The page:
“Many conclude that if you value your happiness and spending money, the only way to win the modern parenting game is not to play. Low fertility looks like a sign that we’ve finally grasped the winning strategy,” writes Bryan Caplan in  The Breeder’s Cup , published in The Wall Street Journal ‘s weekend edition. Readers will remember the widely promoted study of a few years ago declaring that having children made parents less happy or, depending on the writer, outright unhappy.

In yet another example of the mainline press picking up on what our own David Goldman had been saying for years in his Spengler columns (search “demography” and “population”) and in Demographics and Depression , Caplan argues that the studies we have show that this equation of limited families with the good life is wrong. After challenging the study I just mentioned, he writes:

Happiness researchers also neglect a plausible competing measure of kids’ impact on parents’ lives: customer satisfaction. If you want to know whether consumers are getting a good deal, it’s worth asking, “If you had to do it over again, would you make the same decision?”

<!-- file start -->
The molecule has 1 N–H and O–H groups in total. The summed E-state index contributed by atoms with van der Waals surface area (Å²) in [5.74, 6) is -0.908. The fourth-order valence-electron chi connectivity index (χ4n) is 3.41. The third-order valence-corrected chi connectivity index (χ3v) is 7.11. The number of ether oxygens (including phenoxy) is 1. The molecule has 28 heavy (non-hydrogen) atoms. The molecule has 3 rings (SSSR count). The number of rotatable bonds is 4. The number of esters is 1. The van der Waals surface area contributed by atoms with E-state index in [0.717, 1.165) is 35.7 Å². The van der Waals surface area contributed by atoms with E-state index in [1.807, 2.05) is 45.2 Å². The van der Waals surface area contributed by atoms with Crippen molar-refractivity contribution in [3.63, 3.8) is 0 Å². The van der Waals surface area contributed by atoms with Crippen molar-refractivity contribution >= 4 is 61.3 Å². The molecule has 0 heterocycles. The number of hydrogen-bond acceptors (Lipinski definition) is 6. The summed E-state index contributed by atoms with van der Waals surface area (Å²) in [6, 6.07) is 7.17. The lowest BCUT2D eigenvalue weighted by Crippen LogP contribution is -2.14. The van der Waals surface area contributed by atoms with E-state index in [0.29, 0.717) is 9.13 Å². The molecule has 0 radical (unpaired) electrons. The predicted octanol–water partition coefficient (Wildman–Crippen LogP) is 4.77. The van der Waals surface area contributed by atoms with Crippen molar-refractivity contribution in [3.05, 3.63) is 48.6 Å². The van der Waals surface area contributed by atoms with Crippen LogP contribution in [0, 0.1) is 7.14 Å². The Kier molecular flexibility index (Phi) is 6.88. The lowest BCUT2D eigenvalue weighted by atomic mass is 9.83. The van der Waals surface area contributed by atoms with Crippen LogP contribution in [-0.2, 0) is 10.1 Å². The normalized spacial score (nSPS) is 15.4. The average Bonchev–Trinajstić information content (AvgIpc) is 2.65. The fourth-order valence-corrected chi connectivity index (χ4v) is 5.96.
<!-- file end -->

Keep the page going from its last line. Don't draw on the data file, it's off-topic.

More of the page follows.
The only high-quality study of parents’ satisfaction dates back to a nation-wide survey of about 1,400 parents by the Research Analysis Corp. in 1976, but its results were stark: When asked, “If you had it to do over again, would you or would you not have children?” 91% of parents said yes, and only 7% expressed buyer’s remorse.

You might think that everyone rationalizes whatever decision they happened to make, but a 2003 Gallup poll found that wasn’t true. When asked, “If you had to do it over again, how many children would you have, or would you not have any at all?” 24% of childless adults over the age of 40 wanted to be child-free the second time around, and only 5% more were undecided.

While you could protest that childlessness isn’t always a choice, it’s also true that many pregnancies are unplanned. Bad luck should depress the customer satisfaction of both groups, but parenthood wins hands down.


He goes on to argue that parents could make themselves happier, but his reason is a little uncomfortable: “the long-run effects of parenting on children’s outcomes are much smaller than they look.” Having found out how to make themselves happier parents, parents they have more children, he continues:
Once parents stop overcharging themselves for every child, the next logical step is straight out of Econ 101: Buy more. When you raise your children the easy way, another child is more likely to pass the cost-benefit test.

As you weigh your options, don’t forget that the costs of kids are front-loaded, and the benefits are back-loaded . . . .  Focus on the big picture, consider the ideal number of children to have when you’re 30, 40, 60 and 80, and strike a happy medium.

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